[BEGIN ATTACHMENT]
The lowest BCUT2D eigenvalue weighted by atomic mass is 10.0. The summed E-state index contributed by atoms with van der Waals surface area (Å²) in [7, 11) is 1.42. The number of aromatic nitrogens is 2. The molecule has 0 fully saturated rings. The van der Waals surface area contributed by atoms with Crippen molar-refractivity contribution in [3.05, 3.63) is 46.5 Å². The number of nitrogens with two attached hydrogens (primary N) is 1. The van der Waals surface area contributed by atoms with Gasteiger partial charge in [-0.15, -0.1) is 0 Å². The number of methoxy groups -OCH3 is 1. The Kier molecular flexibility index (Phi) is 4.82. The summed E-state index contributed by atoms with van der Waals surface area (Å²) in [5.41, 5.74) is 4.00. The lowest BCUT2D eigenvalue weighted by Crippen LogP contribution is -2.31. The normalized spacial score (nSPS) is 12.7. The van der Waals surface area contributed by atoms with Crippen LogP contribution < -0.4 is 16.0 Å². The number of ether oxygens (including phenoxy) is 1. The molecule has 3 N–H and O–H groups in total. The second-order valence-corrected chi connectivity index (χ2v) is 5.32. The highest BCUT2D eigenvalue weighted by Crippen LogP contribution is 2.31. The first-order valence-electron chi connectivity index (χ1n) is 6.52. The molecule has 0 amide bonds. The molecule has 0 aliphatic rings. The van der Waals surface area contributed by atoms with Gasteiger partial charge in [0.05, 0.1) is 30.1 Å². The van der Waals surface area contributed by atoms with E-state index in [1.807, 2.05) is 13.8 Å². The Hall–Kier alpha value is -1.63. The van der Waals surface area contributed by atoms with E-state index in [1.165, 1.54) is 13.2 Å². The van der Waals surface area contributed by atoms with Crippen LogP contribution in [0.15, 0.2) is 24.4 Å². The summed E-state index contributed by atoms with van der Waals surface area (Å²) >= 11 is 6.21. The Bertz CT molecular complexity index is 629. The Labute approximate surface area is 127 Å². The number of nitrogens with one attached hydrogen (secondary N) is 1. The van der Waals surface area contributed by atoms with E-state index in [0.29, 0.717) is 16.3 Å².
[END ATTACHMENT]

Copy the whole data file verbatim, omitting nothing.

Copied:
The lowest BCUT2D eigenvalue weighted by atomic mass is 10.0. The summed E-state index contributed by atoms with van der Waals surface area (Å²) in [7, 11) is 1.42. The number of aromatic nitrogens is 2. The molecule has 0 fully saturated rings. The van der Waals surface area contributed by atoms with Crippen molar-refractivity contribution in [3.05, 3.63) is 46.5 Å². The number of nitrogens with two attached hydrogens (primary N) is 1. The van der Waals surface area contributed by atoms with Gasteiger partial charge in [-0.15, -0.1) is 0 Å². The number of methoxy groups -OCH3 is 1. The Kier molecular flexibility index (Phi) is 4.82. The summed E-state index contributed by atoms with van der Waals surface area (Å²) in [5.41, 5.74) is 4.00. The lowest BCUT2D eigenvalue weighted by Crippen LogP contribution is -2.31. The normalized spacial score (nSPS) is 12.7. The van der Waals surface area contributed by atoms with Crippen LogP contribution < -0.4 is 16.0 Å². The number of ether oxygens (including phenoxy) is 1. The molecule has 3 N–H and O–H groups in total. The second-order valence-corrected chi connectivity index (χ2v) is 5.32. The highest BCUT2D eigenvalue weighted by Crippen LogP contribution is 2.31. The first-order valence-electron chi connectivity index (χ1n) is 6.52. The molecule has 0 amide bonds. The molecule has 0 aliphatic rings. The van der Waals surface area contributed by atoms with Gasteiger partial charge in [0.05, 0.1) is 30.1 Å². The van der Waals surface area contributed by atoms with E-state index in [1.807, 2.05) is 13.8 Å². The Hall–Kier alpha value is -1.63. The van der Waals surface area contributed by atoms with E-state index in [1.165, 1.54) is 13.2 Å². The van der Waals surface area contributed by atoms with Crippen LogP contribution in [0.15, 0.2) is 24.4 Å². The summed E-state index contributed by atoms with van der Waals surface area (Å²) >= 11 is 6.21. The Bertz CT molecular complexity index is 629. The Labute approximate surface area is 127 Å². The number of nitrogens with one attached hydrogen (secondary N) is 1. The van der Waals surface area contributed by atoms with E-state index in [0.29, 0.717) is 16.3 Å².